For some strange reason, the latest Silly Symphony, Bugs In Love, returns to black and white, after the advent of color with Flowers and Trees and King Neptune. Despite that, it remains an extremely entertaining short that features some top shelf animation.
In truth, this short is really a remake of The Spider and the Fly, an earlier Silly Symphony that also focused on bugs (flies in that case) falling in love then being menaced by a large adversary. In that case it was a spider, but here it is a crow. Then as now, the other bugs rally behind the young lovers to defeat the villain.
The opening of this short shows the bugs at play, and it’s a fascinating piece of work. We see the bugs making makeshift amusement rides from corsets, record players and a plethora of other devices. It brings to mind not only the Pixar film A Bug’s Life, but the real life representation of that film, A Bug’s Land, at Disney’s California Adventure. Again, one always has to wonder how much inspiration for later Disney projects was drawn from these early films.
The young lovers in this case are great characters. The female bug plays hard to get a little, flying into her home to put on makeup, apply lipstick and wait for the male to come and woo her. The personality oozes from both of these characters, in some really fine work by the Disney staff. Without either of them uttering a word, you feel their affection for each other. Okay, they may write words, but the tale is told even before that happens.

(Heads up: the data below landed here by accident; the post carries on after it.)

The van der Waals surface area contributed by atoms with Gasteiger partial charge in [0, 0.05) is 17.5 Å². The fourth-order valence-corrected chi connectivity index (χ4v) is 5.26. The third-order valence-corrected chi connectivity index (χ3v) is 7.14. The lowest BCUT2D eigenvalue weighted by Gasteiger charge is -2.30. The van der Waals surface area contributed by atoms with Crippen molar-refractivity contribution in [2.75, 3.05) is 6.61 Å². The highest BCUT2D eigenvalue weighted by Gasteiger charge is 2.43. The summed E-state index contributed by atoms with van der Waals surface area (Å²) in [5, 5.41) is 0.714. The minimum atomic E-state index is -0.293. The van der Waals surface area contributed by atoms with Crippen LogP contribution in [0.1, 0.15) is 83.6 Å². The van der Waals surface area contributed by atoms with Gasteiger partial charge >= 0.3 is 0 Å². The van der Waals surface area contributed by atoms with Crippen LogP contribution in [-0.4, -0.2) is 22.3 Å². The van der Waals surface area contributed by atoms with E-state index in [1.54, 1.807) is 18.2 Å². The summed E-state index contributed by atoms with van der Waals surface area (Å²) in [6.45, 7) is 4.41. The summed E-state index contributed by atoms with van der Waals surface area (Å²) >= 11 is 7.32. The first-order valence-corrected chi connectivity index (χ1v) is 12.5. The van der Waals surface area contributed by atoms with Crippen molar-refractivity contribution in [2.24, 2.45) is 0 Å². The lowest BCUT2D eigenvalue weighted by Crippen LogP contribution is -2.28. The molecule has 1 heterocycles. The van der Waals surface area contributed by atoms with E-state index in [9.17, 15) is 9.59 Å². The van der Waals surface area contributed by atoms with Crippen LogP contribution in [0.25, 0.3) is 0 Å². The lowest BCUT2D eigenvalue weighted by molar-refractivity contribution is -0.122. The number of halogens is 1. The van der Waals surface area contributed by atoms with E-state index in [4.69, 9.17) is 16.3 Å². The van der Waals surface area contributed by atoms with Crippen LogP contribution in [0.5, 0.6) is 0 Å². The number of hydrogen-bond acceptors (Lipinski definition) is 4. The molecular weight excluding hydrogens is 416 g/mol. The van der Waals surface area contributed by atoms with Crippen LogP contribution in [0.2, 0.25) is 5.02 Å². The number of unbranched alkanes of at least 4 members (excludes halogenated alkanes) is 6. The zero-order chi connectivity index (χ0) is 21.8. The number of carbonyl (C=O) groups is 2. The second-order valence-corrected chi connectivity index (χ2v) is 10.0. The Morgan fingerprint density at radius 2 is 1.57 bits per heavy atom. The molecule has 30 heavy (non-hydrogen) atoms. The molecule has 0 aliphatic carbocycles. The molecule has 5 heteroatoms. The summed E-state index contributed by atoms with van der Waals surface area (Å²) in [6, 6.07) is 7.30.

The crow that comes in to attack the two is a masterful villain as well. He is instantly recognizable as the bad guy, and the sense of menace is palpable when he shows up. The crow’s movements and attacks are realistic and terrifying. He manages to lock up the male and chase the female across her home, knocking furniture flying along the way.
The bugs attacking the crow is really the weakest part of the short in my opinion. It could be because we’ve seen it so many times before, but the intensity seems lacking in this one.
It’s interesting here that the male bug is not the dominant figure in the short. Usually, in this style of Disney short, the male saves the female from the dangerous villain, but in this case, that doesn’t happen. The male gets bottled up, literally, at first, then once he’s released he gets captured in an eye dropper. It’s the work of the bugs at large and his woman that gets him out.
The final scene ends up with the two love bugs kissing in triumph. The work in this short on these two characters is fantastic. As a viewer, you find yourself rooting for them throughout and hoping for the best. They end up together, as in any good Disney short, and you end up with a very emotionally satisfying and consistent ending. Bugs in Love is just that – an emotionally satisfying short that features some very nice animation.
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This one was actually in production at around the same time as "Flowers and Trees" and before "King Neptune", which makes it a little less surprising that this Silly Symphony is in black and white. Don't forget to listen to David's commentary on the DVD if you want to find out more about this cartoon and what became of its characters.ReplyDelete
There's a lot of good ideas in this one. If the Silly Symphonies had stayed in black and white, I wonder if the characters in this one might have been developed further in animation and appeared again. As it was, Disney already had hugely popular recurring characters in the Mickey Mouse series whereas the Silly Symphonies offered new experiments in colour.